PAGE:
Conferences Design educational tool Sharing economy

Online conferences sucks

It’s been now a year and a half of online conferences. In the beginning they were exciting. Great — less traveling!

I have participated several that have bee very well organised. For instance, I was closely following how the Participatory Design conference (PDC 2010) was organised. The PDC’s Handbook for Meaningful and Engaged Conversations is good reading for anyone interested in to organise an online conference.

Usually online conferences sucks. I am going to attend one more, the World Conference on Mobile, Blended and Seamless Learning (mLearn 2021). I am excited to give a talk in there, but same time sad that the conference was not arranged face to face. This will be my last online conference. I am done.

So, what is wrong with online conferences?

The reasons are the same, why some 15 years ago there was a lot of interest to organise unconferences, with less formal talks and more discussions. People felt that in a conference we should focus on the things that are most valuable: the discussions on the topics of the conference, things happening outside the formal presentations. The hackathons, design sprints and game jams are another forms of knowledge sharing and learning that are often better than a traditional conference.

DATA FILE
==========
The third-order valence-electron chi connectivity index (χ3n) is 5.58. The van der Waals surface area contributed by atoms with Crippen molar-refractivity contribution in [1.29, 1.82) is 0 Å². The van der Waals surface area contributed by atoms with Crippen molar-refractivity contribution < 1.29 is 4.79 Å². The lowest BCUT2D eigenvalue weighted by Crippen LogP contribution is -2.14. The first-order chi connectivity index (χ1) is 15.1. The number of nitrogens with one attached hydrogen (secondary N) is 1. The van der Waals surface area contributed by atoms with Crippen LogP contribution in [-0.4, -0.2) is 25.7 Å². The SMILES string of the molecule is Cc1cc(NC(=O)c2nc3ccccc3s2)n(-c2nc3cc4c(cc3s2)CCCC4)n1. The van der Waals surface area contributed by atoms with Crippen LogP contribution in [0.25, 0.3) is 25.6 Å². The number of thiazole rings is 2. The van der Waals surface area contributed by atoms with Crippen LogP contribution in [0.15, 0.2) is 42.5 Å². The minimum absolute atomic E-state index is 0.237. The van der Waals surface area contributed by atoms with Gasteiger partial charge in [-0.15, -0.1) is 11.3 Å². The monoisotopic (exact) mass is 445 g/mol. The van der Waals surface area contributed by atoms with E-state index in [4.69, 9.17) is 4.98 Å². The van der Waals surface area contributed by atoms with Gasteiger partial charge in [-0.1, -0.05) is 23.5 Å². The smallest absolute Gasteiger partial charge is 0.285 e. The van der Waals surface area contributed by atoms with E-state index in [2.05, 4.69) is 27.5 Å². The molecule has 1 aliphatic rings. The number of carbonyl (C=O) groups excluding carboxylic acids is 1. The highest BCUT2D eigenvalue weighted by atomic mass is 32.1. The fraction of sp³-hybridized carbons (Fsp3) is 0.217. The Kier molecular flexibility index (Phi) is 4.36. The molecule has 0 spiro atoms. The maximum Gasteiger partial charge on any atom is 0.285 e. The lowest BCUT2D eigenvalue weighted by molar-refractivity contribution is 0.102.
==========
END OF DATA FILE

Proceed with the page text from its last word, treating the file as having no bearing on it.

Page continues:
In academic research, having face to face conferences, however, still makes sense. In a face to face conference there is always naturally a lot of other things happening than formal talks: you meet a colleague in the corridor whose research you recently read and have a chat, you have a breakfast with a potential collaborator and build trust, you listen to a great talk and ask some additional questions about it during the coffee break. In online conferences these others things are close to zero — not because many organisers do not see the value of them, but because it is just impossible to organise them. Virtual get-togethers? Thanks, but no-thanks.

So, why these things works in face to face, but not online?

This is simply a question of human nature and human psychology. When we are traveling to a conference, we are out of our daily routines and responsibilities. We are in a mode of meeting other people, to learn from them, to take most out of the time with other people, our colleagues. We are fully immersed to the conference, physically and mentally. In three words: we are present.

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